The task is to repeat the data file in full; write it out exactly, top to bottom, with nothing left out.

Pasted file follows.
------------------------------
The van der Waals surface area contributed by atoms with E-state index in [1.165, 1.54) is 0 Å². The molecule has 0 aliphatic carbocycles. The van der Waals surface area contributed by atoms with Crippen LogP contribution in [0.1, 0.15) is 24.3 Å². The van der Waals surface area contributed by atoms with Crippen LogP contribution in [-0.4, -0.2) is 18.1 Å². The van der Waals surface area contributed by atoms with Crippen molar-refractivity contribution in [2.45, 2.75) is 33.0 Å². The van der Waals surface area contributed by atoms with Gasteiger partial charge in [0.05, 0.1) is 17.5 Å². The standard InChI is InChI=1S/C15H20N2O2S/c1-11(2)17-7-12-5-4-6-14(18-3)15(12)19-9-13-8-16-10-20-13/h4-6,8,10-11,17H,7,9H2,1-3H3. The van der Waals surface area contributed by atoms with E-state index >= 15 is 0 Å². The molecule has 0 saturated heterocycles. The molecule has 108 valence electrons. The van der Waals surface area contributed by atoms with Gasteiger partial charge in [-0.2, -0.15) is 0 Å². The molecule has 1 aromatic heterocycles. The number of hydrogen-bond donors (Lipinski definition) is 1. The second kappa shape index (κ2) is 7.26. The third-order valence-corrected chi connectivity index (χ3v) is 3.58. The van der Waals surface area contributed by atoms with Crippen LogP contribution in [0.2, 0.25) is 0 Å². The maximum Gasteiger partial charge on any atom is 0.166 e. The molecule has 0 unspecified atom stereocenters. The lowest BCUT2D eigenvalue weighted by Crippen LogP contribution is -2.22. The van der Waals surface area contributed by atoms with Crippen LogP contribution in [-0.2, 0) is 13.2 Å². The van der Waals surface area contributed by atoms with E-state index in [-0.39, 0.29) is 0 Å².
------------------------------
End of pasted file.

The van der Waals surface area contributed by atoms with E-state index in [1.165, 1.54) is 0 Å². The molecule has 0 aliphatic carbocycles. The van der Waals surface area contributed by atoms with Crippen LogP contribution in [0.1, 0.15) is 24.3 Å². The van der Waals surface area contributed by atoms with Crippen LogP contribution in [-0.4, -0.2) is 18.1 Å². The van der Waals surface area contributed by atoms with Crippen molar-refractivity contribution in [2.45, 2.75) is 33.0 Å². The van der Waals surface area contributed by atoms with Gasteiger partial charge in [0.05, 0.1) is 17.5 Å². The standard InChI is InChI=1S/C15H20N2O2S/c1-11(2)17-7-12-5-4-6-14(18-3)15(12)19-9-13-8-16-10-20-13/h4-6,8,10-11,17H,7,9H2,1-3H3. The van der Waals surface area contributed by atoms with E-state index >= 15 is 0 Å². The molecule has 0 saturated heterocycles. The molecule has 108 valence electrons. The van der Waals surface area contributed by atoms with Gasteiger partial charge in [-0.2, -0.15) is 0 Å². The molecule has 1 aromatic heterocycles. The number of hydrogen-bond donors (Lipinski definition) is 1. The second kappa shape index (κ2) is 7.26. The third-order valence-corrected chi connectivity index (χ3v) is 3.58. The van der Waals surface area contributed by atoms with Crippen LogP contribution in [0.2, 0.25) is 0 Å². The maximum Gasteiger partial charge on any atom is 0.166 e. The molecule has 0 unspecified atom stereocenters. The lowest BCUT2D eigenvalue weighted by Crippen LogP contribution is -2.22. The van der Waals surface area contributed by atoms with Crippen LogP contribution in [-0.2, 0) is 13.2 Å². The van der Waals surface area contributed by atoms with E-state index in [-0.39, 0.29) is 0 Å².